- Check for and repair all leaks, dripping faucets, and running toilets.
- Check sprinkler heads to make sure that water is not spraying into the street or directly into a storm drain.
- Utilize water conservation measures such as displacement bags, low-flow shower heads, and leak detection tablets.
- Limit irrigation to no more than two (2) days per week, between 7:00 p.m. and 5:00 a.m.
Start in the Bathroom
Did you know that about 75% of water used in the home is used in the bathroom? Look for ways to save water whenever possible. You’ll help Texas and reduce your water bill.
- Bathing: Take a shower instead of a bath to save water. A short shower uses less water than a long one. A low-flow showerhead saves water by as much as 50% while still providing a refreshing, cleansing shower.
Installing a low-flow showerhead is the single most effective conservation step that can be taken inside the home.
- Toilet: Standard toilets manufactured prior to the 1980s usually require 5-7 gallons per flush.
Toilets sold during the ‘80s and early ‘90s use 3.5 gallons per flush. The most significant savings come from replacing your toilet with a 1.6-gallon model. Since 1992 in Texas and 1994 nationally, new toilets must use 1.6 gallons or less per flush. Do not use a brick in your toilet tank. The brick will crumble and can damage the fixture.
- Lavatory: Change your habits! Don’t let water run continuously while brushing your teeth, shaving or washing your hands. Additionally, a low-flow faucet aerator can save water use by up to 50%.
On to the kitchen for more savings…
About 8% of in-home water use takes place in the kitchen. And now for the Kitchen Sink –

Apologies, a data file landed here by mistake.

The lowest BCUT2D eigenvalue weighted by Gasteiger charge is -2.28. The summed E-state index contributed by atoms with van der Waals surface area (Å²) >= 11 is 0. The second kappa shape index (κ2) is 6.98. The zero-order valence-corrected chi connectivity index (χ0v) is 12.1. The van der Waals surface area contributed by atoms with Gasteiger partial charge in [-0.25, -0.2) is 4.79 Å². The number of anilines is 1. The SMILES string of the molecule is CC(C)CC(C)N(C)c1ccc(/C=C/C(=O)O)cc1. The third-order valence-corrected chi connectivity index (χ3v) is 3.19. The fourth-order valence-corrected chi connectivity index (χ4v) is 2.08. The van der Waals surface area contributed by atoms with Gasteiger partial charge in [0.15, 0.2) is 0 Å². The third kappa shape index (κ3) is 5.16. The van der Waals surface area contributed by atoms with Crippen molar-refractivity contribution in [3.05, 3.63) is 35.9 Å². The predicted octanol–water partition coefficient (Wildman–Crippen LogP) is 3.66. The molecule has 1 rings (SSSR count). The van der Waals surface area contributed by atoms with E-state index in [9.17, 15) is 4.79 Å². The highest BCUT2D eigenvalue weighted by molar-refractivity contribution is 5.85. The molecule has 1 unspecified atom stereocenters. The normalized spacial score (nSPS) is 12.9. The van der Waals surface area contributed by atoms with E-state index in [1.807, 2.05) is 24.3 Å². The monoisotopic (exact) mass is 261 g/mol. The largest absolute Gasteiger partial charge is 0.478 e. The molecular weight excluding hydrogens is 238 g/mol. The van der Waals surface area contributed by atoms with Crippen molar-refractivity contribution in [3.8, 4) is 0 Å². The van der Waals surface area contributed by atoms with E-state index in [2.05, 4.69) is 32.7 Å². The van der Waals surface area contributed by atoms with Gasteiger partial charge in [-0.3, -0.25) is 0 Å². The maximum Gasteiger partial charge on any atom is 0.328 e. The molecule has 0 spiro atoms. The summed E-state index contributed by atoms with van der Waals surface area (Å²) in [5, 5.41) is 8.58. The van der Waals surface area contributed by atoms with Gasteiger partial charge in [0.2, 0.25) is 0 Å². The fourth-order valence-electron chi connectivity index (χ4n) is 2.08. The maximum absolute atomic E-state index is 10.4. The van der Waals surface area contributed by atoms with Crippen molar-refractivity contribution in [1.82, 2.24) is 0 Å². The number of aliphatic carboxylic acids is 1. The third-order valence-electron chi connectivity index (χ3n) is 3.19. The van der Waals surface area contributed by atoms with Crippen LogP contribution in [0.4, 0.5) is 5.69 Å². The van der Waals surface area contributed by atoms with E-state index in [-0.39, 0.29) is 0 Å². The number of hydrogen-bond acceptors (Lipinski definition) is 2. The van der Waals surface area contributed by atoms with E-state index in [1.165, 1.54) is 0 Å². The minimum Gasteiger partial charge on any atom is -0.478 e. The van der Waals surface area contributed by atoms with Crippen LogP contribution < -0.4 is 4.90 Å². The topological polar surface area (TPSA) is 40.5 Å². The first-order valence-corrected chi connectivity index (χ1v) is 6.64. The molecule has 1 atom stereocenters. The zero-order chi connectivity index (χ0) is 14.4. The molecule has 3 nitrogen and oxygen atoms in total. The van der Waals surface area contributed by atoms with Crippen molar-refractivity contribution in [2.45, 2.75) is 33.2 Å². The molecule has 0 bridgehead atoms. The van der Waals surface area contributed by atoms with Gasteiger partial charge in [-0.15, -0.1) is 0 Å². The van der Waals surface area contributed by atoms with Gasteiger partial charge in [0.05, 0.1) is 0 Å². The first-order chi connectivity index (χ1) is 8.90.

- Run water only when necessary.
- Fill the basin or a dishpan to rinse dishes instead of using running water.
- Soak pots and pans before washing.
- Fill the basin or a pan with water to wash fruits and vegetables.
- Keep a pitcher of water in the fridge rather than running tap water until it is cold enough to drink.
- Operate the garbage disposal only when necessary.
- Wash only full loads.
- When you need to buy a new machine, take a look at the water-saving models. Newer models can cut water use by 25% and generally are no more expensive than non- conserving models.
All Around the House
- Washing machines: Doing the laundry requires about 14% of water used inside the home.
- Conserve by adjusting the water level to match the size of your loads.
- Wash only full loads.
Pipes: Insulate hot water pipes where possible to avoid long delays and wasted water while waiting for the water to “run hot.”
Water Heater: Check the thermostat. Don’t have your water heater thermostat set too high. Settings higher than 125 degrees waste energy since the water must be mixed with cold water before use.
and most important…fix those leaks!
- Leaks can account for 10% or more of the water bill. Leaks waste both water and energy.
Need proof? A toilet with a silent leak of one cup of water a minute – a mere dribble – wastes about 2,700 GALLONS OF WATER A MONTH. That’s not just water down the drain; that’s dollars down the drain. Your dollars.
Effective January 1, 2022, the new NFBWA pumpage fee will be $4.90 per 1,000 gallons of water delivered by the NFBWA.